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An EFT Sceptic Gets ''High On A Brain Wave''
From the Daily Telegraph, United Kingdom: Journalist Max Davidson, sceptic and unsure about "the weird & wonderful world of Meridian Energy Therapies", finds himself strangely relaxed and at peace after a session with GoE member Leigh Longhurst in London ...
Added Mar 16, 2007 | 13,376 Reads
High On A Brain Wave
Max Davidson, feeling flat at 50, finds himself pumped up after experiencing a surreal session of Emotional Freedom Technique
'Is there anything bothering you at the moment?" asks Leigh Longhurst, a MET practitioner. I think for a minute. "Well, I have just turned 50, which is rather depressing. I feel as if the best years of my life are behind me."
"And that makes you feel emotionally flat?"
"How flat - on a scale of 1 to 10?"
"Good. Now follow me carefully…"
Two minutes later, I am simultaneously tapping various parts of my body in sync with her and repeating, mantra-like: "Even though the best is behind me, I love and accept myself without judgment."
All the fun of California in a mock-Tudor apartment block in Hampstead.
Welcome to the weird and wonderful world of Meridian Energy Therapies (METs).
It is an obscure science, if it is a science. And you will never understand it without a knack for acronyms. From METs, one moves on to EFTs (Emotional Freedom Techniques), and from there to such arcane sub-disciplines as NAEM (Negative Affect Erasing Method) and BSFF (Be Set Free Fast). It is a bit like Countdown without Carol Vorderman.
"Yes, it can be confusing," agrees Longhurst. "A few simple ideas and theories have evolved so rapidly that each practitioner could be said to have a slightly different approach."
Longhurst, a psychology graduate with brains to rival Vorderman's, describes herself as a coach, in which capacity she has recently pioneered Britain's first PhD in Co-Active Coaching.
"Psychotherapy is too much of a medical model for my taste," she explains. "The therapist is telling the patient that there is something wrong with them which needs to be fixed, by therapy. It becomes self-perpetuating. I knew one man who was in therapy for 22 years. That is just unethical."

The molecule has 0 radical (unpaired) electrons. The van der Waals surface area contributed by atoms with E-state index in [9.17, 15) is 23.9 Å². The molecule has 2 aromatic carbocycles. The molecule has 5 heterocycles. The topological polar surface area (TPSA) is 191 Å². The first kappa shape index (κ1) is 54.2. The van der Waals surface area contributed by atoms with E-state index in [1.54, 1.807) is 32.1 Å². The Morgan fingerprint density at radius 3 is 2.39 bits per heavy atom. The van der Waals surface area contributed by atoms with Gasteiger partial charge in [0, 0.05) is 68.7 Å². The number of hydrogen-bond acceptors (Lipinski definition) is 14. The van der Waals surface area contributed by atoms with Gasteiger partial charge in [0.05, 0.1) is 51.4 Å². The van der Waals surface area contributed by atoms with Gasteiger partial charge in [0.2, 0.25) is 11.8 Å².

Her own approach is holistic, affirmative. "I tell my clients that they are creative, resourceful and whole. Traditional psychotherapy has placed far too much emphasis on the mind. I want to be able to help people with body, mind, soul and spirit."
Meridian energies, she explains, operate at a largely unconscious level. Pioneers in METs, such as Roger Callahan and Gary Craig, developed methods of healing which made the body reveal secrets which, to the conscious mind, were obscure. One early experiment involved lightly tapping the muscles in a patient's arm, then inviting him to make a series of statements.
If the statements were true, the muscles would resist; if they were untrue, the arm would go limp. The tappings could thus, by a process of trial and error, be used to identify previously hidden conditions such as an allergy to strawberries.
Longhurst, like many MET practitioners, does most of her work over the phone, talking clients through self-help protocols. "One can actually concentrate better that way," she says. "If a client is in the room, it is easy to get distracted by body language, which is often misleading."
The protocols are based on EFTs and consist of a combination of clear, repeated statements and systematic tapping of specific body parts, from the eyebrows to the fingertips. This is the ritual I am undergoing now: tapping merrily away while repeating my mantra. It is surreal. Half of me feels as if I have been abducted by Moonies, but the other half is relaxed and at peace with myself. The flat feeling is still there, but it is not so pronounced.
"There is no hocus-pocus involved," says Longhurst.
I had arrived a sceptic, but am starting to glimpse why she has a raft of satisfied users, from disturbed youngsters to middle-aged men in suits.
Corporate coaching accounts for a significant proportion of her work and, while she is suspicious of the business world and the bean-counting mentality that values employees solely for their productivity, she enjoys spreading the MET gospel in the workplace.
"Happier people make better workers. It is pretty simple really," says Longhurst, a feisty Scot. She is fond of talking of "ah-ha moments", little epiphanies when the world suddenly makes more sense.
Now, from a bulging bookshelf, she pulls down a work that has influenced her. I take a squint at the title and see that it is called Transcendent Sex. Good old Hampstead! It must be time to leave.
Added Mar 16, 2007 | 13,376 Reads